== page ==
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Tips to Start Planning Next Year’s Tax Return

Financial Advisor LGBT friendly financial Advisor Tax Planning May 30, 2016 Author: Woody Derricks

You just finished filing your 2015 tax return.  Congratulations!  Before you move on to the next item on your to-do list, take the time now to start planning for next year’s tax return.  A little planning and organizing now will save you time and money next year.

The following tips to start planning for next year’s tax return were put together by the IRS (IRS Tax Tip 2013-62, April 24, 2013):

  1. Adjust your withholding. Each year, millions of American workers have far more taxes withheld from their pay than is required. Now is a good time to review your withholding to make the taxes withheld from your pay closer to the taxes you’ll owe for this year. This is especially true if you normally get a large refund and you would like more money in your paycheck. If you owed tax when you filed, you may need to increase the federal income tax withheld from your wages. Use the IRS Withholding Calculator at IRS.gov to complete a new Form W-4, Employee’s Withholding Allowance Certificate.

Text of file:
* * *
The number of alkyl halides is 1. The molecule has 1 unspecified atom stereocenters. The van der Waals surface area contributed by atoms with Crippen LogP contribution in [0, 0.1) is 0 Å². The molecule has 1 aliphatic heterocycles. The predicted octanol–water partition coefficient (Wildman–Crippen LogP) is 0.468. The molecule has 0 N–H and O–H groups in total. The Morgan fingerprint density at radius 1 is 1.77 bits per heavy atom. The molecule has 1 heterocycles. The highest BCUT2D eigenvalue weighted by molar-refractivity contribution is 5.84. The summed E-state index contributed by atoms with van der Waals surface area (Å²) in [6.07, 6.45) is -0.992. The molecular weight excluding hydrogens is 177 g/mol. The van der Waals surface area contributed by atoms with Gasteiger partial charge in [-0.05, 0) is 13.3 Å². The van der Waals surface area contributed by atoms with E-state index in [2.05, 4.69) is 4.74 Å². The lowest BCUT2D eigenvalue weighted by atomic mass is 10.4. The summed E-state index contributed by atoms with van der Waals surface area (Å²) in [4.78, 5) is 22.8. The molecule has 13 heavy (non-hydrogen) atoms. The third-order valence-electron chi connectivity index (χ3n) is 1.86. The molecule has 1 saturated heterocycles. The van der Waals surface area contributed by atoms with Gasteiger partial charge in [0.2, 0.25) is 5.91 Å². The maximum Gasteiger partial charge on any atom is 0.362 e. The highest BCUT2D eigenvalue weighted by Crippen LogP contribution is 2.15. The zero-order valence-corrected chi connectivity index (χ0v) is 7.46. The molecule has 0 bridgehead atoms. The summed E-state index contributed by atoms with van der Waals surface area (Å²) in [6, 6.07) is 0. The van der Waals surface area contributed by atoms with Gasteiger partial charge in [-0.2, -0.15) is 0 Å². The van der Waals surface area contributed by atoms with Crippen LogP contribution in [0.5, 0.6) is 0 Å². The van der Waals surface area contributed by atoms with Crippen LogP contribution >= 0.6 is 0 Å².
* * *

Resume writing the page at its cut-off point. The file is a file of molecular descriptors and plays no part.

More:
2. Store your return in a safe place.  Put your 2012 tax return and supporting documents somewhere safe. If you need to refer to your return in the future, you’ll know where to find it. For example, you may need a copy of your return when applying for a home loan or financial aid. You can also use it as a helpful guide for next year’s return.
  3. Organize your records. Establish one location where everyone in your household can put tax-related records during the year. This will avoid a scramble for misplaced mileage logs or charity receipts come tax time.
  4. Shop for a tax professional. If you use a tax professional to help you with tax planning, start your search now. You’ll have more time when you’re not up against a deadline or anxious to receive your tax refund. Choose a tax professional wisely. You’re ultimately responsible for the accuracy of your own return regardless of who prepares it. Find tips for choosing a preparer at IRS.gov.
  5. Consider itemizing deductions. If you usually claim a standard deduction, you may be able to reduce your taxes if you itemize deductions instead. If your itemized deductions typically fall just below your standard deduction, you can ‘bundle’ your deductions. For example, an early or extra mortgage payment or property tax payment, or a planned donation to charity could equal some tax savings. See the Schedule A, Itemized Deductions, instructions for the list of items you can deduct. Planning an approach now that works best for you can pay off at tax time next year.
  6. Keep up with changes. Find out about tax law changes, helpful tips and IRS announcements all year by subscribing to IRS Tax Tips through IRS.gov or IRS2Go, the mobile app from the IRS. The IRS issues tips regularly during the summer and tax filing season.

The opinions voiced in this material are for general information only and are not intended to provide specific advice or recommendations for any individual.

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